The events of this case took place in the autumn of 1984. At this time, home computers were fairly new; the Internet was non-existent. Yet Ken Webster and his nineteen-year old girlfriend Debbie of Dodleston, England received messages on his personal computer screen from a being who seems to have lived in the 1500s. Previous to the messages, Webster had been experiencing strange poltergeist activity in his small terraced house called Meadow Cottage, which was in the process of being renovated. Most of the activity focused in the kitchen where Webster would experience stacked objects, unexplained marks on the walls, noises and an occasional thrown object.
Webster was a teacher who had access to one of these primitive computers - by today's standards, a laughably "weak" machine with 32K of memory, a simple word processor and an external 5.25" floppy disk drive. It certainly had no network connection of any kind. One day, Webster left, forgetfully leaving the computer on. When he returned, there was a message on the screen in the form of a poem, written in what seemed to be Elizabethan English. Webster dismissed it as a prank, but saved it on disk. Two weeks later, a second messages appeared, which said, in part: "Wot strange wordes thou speke, although I muste confess that I hath also bene ill-schooled... thou art a goodly man who hath fanciful women who dwel in myne home... 'twas a greate cryme to hath bribed myne house."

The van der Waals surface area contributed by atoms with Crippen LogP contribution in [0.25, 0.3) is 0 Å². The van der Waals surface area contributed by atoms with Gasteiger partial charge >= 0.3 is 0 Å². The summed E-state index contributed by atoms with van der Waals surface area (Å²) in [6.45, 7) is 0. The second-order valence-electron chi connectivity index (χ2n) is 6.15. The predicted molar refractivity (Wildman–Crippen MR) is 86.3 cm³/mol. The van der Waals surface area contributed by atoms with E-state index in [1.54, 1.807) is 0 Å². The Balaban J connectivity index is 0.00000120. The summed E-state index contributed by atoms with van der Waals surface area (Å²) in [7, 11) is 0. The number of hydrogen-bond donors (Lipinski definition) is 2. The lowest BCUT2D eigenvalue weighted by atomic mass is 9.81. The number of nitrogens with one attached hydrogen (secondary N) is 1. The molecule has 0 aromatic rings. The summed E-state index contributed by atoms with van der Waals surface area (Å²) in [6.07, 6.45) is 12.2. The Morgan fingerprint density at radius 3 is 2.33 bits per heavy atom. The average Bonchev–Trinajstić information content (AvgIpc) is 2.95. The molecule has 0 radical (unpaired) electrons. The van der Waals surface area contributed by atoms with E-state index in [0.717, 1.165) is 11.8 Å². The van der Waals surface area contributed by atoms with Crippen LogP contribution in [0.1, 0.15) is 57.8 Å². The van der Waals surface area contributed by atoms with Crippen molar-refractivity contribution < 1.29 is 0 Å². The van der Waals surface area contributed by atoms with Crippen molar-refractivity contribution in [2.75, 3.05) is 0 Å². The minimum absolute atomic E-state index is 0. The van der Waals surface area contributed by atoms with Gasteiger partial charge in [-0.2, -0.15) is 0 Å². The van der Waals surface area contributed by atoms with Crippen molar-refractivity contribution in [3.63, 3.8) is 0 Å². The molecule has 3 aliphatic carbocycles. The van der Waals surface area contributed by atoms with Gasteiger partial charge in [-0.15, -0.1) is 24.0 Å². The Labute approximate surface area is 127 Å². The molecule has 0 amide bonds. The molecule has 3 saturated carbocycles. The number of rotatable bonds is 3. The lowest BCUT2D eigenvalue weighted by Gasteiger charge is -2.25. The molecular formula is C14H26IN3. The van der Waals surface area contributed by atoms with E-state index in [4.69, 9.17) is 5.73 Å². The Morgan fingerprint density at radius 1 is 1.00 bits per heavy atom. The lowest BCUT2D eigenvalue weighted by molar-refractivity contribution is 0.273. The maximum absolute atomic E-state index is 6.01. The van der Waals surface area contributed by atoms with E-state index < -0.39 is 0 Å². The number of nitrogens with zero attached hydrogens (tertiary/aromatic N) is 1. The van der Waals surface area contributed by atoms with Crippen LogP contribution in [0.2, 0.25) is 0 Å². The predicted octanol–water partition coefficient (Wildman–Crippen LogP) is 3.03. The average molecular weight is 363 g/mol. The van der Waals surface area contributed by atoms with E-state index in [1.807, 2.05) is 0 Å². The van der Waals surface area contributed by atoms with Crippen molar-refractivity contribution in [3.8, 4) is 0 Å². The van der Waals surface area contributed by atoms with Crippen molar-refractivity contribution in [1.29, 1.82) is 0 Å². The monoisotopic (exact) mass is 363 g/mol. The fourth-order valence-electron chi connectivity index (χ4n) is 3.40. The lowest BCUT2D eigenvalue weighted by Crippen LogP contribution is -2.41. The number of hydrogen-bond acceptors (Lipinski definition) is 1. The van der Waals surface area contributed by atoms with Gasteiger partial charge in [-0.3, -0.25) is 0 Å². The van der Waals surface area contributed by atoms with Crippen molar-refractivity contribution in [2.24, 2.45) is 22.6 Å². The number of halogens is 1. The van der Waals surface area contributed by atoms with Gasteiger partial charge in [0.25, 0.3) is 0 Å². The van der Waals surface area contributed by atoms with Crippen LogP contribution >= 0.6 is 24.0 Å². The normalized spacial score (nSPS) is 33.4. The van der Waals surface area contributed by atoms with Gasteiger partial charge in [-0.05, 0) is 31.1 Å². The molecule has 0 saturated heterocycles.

Webster began to write responses to the messages, which began a dialog with a personage who identified himself as Tomas Harden who claimed to have lived in the very same cottage during the mid-sixteenth century. Besides using the computer, Harden also left messages on blank pieces of paper and in chalk on the home's walls and floor.
An investigation could not uncover any hoax or offer any explanation, although linguistic experts concluded that the style of the writing was not genuine to the time period claimed - it was a phony Tudor style. And while the "dialogue" was taking place between Webster and Hardin, the poltergeist activity subsided. Yet later, other psychic phenomena took place, and messages in other voices appeared. Ken Webster later wrote a book about these experiences called " The Vertical Plane. A hoax on Webster can be easily dismissed, as he himself pointed out. While security at the cottage was not stringent, there was never any evidence of a break-in; anyway, messages were often received while they were in the house. Webster borrowed computers from a pool and it would have been impossible to rig them all, and nothing could be retained once turned off, making it impossible to plant information to be seen once it was switched back on. There was no way of sending the messages remotely as the computers did not have modems. Webster said that occasionally replies were received quite quickly, and if true it would have been difficult to compose messages with sixteenth-century-style wording in the interval. Crucially, why would anyone want to bother?